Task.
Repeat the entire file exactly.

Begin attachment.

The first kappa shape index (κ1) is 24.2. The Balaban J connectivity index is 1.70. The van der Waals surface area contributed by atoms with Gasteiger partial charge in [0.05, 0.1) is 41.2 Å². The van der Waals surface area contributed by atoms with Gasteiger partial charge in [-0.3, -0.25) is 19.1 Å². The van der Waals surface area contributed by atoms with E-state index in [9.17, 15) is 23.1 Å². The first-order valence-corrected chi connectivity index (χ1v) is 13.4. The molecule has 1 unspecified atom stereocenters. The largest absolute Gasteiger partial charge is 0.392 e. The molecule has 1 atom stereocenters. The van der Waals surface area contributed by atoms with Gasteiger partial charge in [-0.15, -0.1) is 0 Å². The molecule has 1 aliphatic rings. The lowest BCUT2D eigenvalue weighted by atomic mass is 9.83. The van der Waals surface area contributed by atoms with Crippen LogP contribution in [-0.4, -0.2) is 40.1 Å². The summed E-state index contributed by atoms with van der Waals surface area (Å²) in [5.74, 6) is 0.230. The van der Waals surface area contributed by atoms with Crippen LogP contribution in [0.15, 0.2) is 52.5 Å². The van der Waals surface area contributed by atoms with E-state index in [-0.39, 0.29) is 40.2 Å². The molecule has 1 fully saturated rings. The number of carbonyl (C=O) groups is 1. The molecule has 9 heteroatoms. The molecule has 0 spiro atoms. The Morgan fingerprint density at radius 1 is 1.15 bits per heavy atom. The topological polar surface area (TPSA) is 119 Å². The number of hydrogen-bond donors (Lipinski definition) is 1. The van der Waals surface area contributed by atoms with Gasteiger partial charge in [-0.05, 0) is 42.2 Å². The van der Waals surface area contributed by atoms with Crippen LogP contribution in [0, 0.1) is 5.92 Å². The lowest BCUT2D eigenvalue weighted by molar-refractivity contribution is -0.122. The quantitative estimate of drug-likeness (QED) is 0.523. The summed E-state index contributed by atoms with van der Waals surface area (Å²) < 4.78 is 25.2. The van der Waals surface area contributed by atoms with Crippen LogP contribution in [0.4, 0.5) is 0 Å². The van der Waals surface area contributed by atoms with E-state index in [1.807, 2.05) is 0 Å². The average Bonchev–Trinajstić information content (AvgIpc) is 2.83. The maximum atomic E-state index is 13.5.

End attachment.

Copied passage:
The first kappa shape index (κ1) is 24.2. The Balaban J connectivity index is 1.70. The van der Waals surface area contributed by atoms with Gasteiger partial charge in [0.05, 0.1) is 41.2 Å². The van der Waals surface area contributed by atoms with Gasteiger partial charge in [-0.3, -0.25) is 19.1 Å². The van der Waals surface area contributed by atoms with E-state index in [9.17, 15) is 23.1 Å². The first-order valence-corrected chi connectivity index (χ1v) is 13.4. The molecule has 1 unspecified atom stereocenters. The largest absolute Gasteiger partial charge is 0.392 e. The molecule has 1 atom stereocenters. The van der Waals surface area contributed by atoms with Gasteiger partial charge in [-0.15, -0.1) is 0 Å². The molecule has 1 aliphatic rings. The lowest BCUT2D eigenvalue weighted by atomic mass is 9.83. The van der Waals surface area contributed by atoms with Crippen LogP contribution in [-0.4, -0.2) is 40.1 Å². The summed E-state index contributed by atoms with van der Waals surface area (Å²) in [5.74, 6) is 0.230. The van der Waals surface area contributed by atoms with Crippen LogP contribution in [0.15, 0.2) is 52.5 Å². The van der Waals surface area contributed by atoms with E-state index in [-0.39, 0.29) is 40.2 Å². The molecule has 1 fully saturated rings. The number of carbonyl (C=O) groups is 1. The molecule has 9 heteroatoms. The molecule has 0 spiro atoms. The Morgan fingerprint density at radius 1 is 1.15 bits per heavy atom. The topological polar surface area (TPSA) is 119 Å². The number of hydrogen-bond donors (Lipinski definition) is 1. The van der Waals surface area contributed by atoms with Gasteiger partial charge in [-0.05, 0) is 42.2 Å². The van der Waals surface area contributed by atoms with Crippen LogP contribution in [0, 0.1) is 5.92 Å². The lowest BCUT2D eigenvalue weighted by molar-refractivity contribution is -0.122. The quantitative estimate of drug-likeness (QED) is 0.523. The summed E-state index contributed by atoms with van der Waals surface area (Å²) < 4.78 is 25.2. The van der Waals surface area contributed by atoms with Crippen LogP contribution in [0.4, 0.5) is 0 Å². The van der Waals surface area contributed by atoms with E-state index in [1.807, 2.05) is 0 Å². The average Bonchev–Trinajstić information content (AvgIpc) is 2.83. The maximum atomic E-state index is 13.5.